The arts, by nature, are forever being reinvented. Every generation finds a unique way to express its own passion, joy, anger, and angst through art. Multidisciplinary collaborations expand the possibilities, and can produce something completely new, and With Care, a piece that blurs the boundaries between movement and music, does just that. Co-commissioned by ODC Theater and American Modern Opera Company (AMOC), it premieres at ODC Theater in San Francisco on Nov. 1–3.
With Care features two dancers, Bobbi Jene Smith and Or Meir Schraiber, and two violinists, Keir GoGwilt and Miranda Cuckson, all members of AMOC, who interact as part of the performance. Along with music by John Cage, Reiko Fueting, and Bach, it also features a new composition by composer/conductor, pianist Matthew Aucoin, co-artistic-director of AMOC, and artist-in-residence at Los Angeles Opera. Recently announced as a 2018 MacArthur Foundation Fellow, Aucoin was awarded the prestigious “genius” grant for “expanding the potential of vocal and orchestral music to convey emotional, dramatic, and literary meaning.” At only 28, he is a fast-rising star in the music world.
The genesis for With Care came from A Study in Effort, a provocative piece which Smith performs a large portion of completely naked. Conceived by Smith and GoGwilt, it was presented last year at ODC. The piece is divided into seven “efforts,” the last one being the effort of taking care. “I think that Bobbi and Keir both felt that there was more to explore in this idea of care,” says Aucoin by telephone. “What does it mean to take care of another human being? What is the difference between being careless and carefree?” He goes on to explain that it is an abstract exploration of intimacy and taking care of another, that is loosely hung on a narrative about a couple — the wife is ill with amnesia and the husband is her caretaker. None of this is explicit; it’s a buried narrative wound throughout the piece.
AMOC was formed in 2017 with the concept of gathering together a core group of singers, dancers, and instrumentalists who would work together to create multidisciplinary productions. They do not have a home base. Instead, they go to Vermont every summer for an artistic retreat with intensive workshops to develop the programs they plan to tour for the following season. Aucoin, who is based in New York, says that they worked very hard over this past summer on With Care.
Aucoin explains that he created his eight-minute composition based on watching the piece take shape live, and finding what was missing. “The luxury in creating this piece was that I was able to watch the two dancers and the two violinists figure out what they wanted the arc of the piece to be,” says Aucoin. “Over the course of workshopping it, the artists found a beginning that worked for them, and a middle, and then there was just this climactic moment that felt unfinished and needed music. I was able to write the music for a specific moment in the drama, in the narrative.”
The music that Aucoin composed, which is near the end of the piece, was inspired by the unique way that Smith moves and dances. “Bobbi has a way of dancing that is so visceral — she really puts herself on the line,” says Aucoin. She is interested in exploring the difference between pleasure and pain and is willing to use herself as a laboratory, which I think is such an artistically courageous thing to do. My music for this piece has, I hope, some of that visceral energy, that obsessiveness.”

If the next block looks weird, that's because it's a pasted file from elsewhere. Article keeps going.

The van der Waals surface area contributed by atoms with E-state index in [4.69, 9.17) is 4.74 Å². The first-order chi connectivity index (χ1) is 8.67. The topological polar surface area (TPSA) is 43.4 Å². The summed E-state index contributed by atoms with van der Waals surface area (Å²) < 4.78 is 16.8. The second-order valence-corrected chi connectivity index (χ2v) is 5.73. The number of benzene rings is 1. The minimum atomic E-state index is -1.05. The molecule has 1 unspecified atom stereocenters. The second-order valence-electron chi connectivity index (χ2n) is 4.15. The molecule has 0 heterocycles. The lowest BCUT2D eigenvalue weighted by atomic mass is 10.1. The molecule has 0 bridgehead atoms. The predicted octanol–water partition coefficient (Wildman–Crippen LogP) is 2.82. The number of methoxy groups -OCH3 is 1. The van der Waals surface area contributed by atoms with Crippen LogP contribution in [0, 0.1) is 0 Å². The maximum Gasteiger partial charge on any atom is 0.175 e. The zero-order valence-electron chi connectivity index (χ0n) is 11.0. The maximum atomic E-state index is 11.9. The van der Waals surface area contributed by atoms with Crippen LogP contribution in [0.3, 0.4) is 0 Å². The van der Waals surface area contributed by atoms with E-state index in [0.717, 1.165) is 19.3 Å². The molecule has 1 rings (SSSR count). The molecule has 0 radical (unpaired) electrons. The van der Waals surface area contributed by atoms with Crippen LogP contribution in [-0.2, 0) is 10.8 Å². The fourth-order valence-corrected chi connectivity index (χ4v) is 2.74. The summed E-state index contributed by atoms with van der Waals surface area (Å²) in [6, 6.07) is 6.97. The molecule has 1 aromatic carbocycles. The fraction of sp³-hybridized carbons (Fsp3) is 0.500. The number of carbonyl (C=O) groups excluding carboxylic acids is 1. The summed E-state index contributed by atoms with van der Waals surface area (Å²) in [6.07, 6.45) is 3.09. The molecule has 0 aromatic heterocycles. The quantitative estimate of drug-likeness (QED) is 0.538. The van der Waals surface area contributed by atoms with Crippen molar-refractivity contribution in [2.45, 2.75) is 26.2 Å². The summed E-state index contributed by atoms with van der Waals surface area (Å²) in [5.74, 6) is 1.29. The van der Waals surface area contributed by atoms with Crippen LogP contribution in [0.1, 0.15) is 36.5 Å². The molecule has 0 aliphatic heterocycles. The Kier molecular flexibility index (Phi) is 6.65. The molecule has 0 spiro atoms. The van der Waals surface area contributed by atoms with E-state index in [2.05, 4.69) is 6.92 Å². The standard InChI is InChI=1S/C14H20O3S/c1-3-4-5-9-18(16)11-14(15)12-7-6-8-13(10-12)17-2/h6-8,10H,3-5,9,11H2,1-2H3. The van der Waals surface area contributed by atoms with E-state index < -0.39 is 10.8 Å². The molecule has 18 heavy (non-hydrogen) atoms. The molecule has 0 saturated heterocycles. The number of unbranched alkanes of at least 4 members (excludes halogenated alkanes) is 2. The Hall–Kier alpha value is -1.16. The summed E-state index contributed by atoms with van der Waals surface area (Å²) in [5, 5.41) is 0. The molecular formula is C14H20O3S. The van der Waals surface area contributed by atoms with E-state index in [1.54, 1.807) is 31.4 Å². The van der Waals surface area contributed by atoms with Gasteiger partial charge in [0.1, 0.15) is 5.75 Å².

When asked what his process is for creating music, Aucoin explains that it usually starts with an impulse, but it is different every time. “I start from uncertainty or confusion — I think of a composition as a process of exploration,” says Aucoin. Usually it’s a very small musical cell, whether it’s a rhythmic gesture, or a harmony that fascinates me. I think of harmonies and rhythms as having desires of their own — they want to get someplace, they want to be transformed — that provides the starting point for a piece.”
Aucoin’s music is unmistakably 20th-century, but he says that his influences “come from many centuries, anywhere from Mozart and Verdi to Radiohead, and everything in between.” He also cites his experience in high school as a jazz pianist as a strong influence on his rhythms. “We Americans have a very special relationship to groove because we’re where jazz came from, and where all this industrial-based 20th-century music originated,” says Aucoin. “I think there’s a deep sense of groove or pulse in my music, and I think that’s quite American.”
Although Aucoin is busy with commissions, he plans to use some of his “genius” money to write music for himself. “I really want to take the time to write something that has no commissioner — something that might be wildly impractical, but music that I feel a deep inner impulse to write,” he says. He is also giving a substantial chunk of the Fellowship money away. A big fan of what he calls the effective altruism movement, “with a core belief that most financial support should go to the people who need it most desperately,” he plans to donate substantially to GiveWell, which is based in San Francisco.
Aucoin also plans to write more music for AMOC. “AMOC is really my baby, artistically,” says Aucoin. “At the moment we have 17 members, and they’re singers, instrumentalists, and dancers, and they are all people that I believe in so deeply. I really want to write a lot of music for these artists in all different combinations, and I think this will ultimately give me the time and space to do that.”
Correction: As orginially published, this article misidentified the GiveWell organizaton that Matthew Aucoin supports. We have updated the name and link.